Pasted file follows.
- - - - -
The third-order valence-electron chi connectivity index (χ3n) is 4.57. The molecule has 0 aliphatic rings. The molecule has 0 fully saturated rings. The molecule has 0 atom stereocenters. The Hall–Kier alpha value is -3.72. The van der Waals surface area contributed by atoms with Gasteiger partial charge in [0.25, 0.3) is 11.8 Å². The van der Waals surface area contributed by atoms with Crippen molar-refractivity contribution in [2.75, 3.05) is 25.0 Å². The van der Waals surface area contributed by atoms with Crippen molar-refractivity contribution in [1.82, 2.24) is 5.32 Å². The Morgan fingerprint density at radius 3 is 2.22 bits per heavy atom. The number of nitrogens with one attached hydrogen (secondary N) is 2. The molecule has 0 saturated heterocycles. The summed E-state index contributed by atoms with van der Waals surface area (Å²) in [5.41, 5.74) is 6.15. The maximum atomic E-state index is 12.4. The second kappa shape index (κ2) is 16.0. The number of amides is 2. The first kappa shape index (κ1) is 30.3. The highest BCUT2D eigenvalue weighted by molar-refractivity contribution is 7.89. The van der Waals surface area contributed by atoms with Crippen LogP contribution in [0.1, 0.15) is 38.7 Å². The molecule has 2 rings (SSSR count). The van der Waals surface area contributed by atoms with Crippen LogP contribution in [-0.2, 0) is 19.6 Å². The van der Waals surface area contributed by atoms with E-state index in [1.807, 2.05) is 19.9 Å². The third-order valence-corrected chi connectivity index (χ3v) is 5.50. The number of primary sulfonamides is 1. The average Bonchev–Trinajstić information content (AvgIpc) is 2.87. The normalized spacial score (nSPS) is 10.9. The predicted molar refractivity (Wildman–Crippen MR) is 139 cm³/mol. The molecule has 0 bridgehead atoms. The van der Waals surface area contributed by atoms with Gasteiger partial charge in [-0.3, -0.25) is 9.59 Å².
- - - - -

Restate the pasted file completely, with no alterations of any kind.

The third-order valence-electron chi connectivity index (χ3n) is 4.57. The molecule has 0 aliphatic rings. The molecule has 0 fully saturated rings. The molecule has 0 atom stereocenters. The Hall–Kier alpha value is -3.72. The van der Waals surface area contributed by atoms with Gasteiger partial charge in [0.25, 0.3) is 11.8 Å². The van der Waals surface area contributed by atoms with Crippen molar-refractivity contribution in [2.75, 3.05) is 25.0 Å². The van der Waals surface area contributed by atoms with Crippen molar-refractivity contribution in [1.82, 2.24) is 5.32 Å². The Morgan fingerprint density at radius 3 is 2.22 bits per heavy atom. The number of nitrogens with one attached hydrogen (secondary N) is 2. The molecule has 0 saturated heterocycles. The summed E-state index contributed by atoms with van der Waals surface area (Å²) in [5.41, 5.74) is 6.15. The maximum atomic E-state index is 12.4. The second kappa shape index (κ2) is 16.0. The number of amides is 2. The first kappa shape index (κ1) is 30.3. The highest BCUT2D eigenvalue weighted by molar-refractivity contribution is 7.89. The van der Waals surface area contributed by atoms with Crippen LogP contribution in [0.1, 0.15) is 38.7 Å². The molecule has 2 rings (SSSR count). The van der Waals surface area contributed by atoms with Crippen LogP contribution in [-0.2, 0) is 19.6 Å². The van der Waals surface area contributed by atoms with E-state index in [1.807, 2.05) is 19.9 Å². The third-order valence-corrected chi connectivity index (χ3v) is 5.50. The number of primary sulfonamides is 1. The average Bonchev–Trinajstić information content (AvgIpc) is 2.87. The normalized spacial score (nSPS) is 10.9. The predicted molar refractivity (Wildman–Crippen MR) is 139 cm³/mol. The molecule has 0 bridgehead atoms. The van der Waals surface area contributed by atoms with Gasteiger partial charge in [-0.3, -0.25) is 9.59 Å².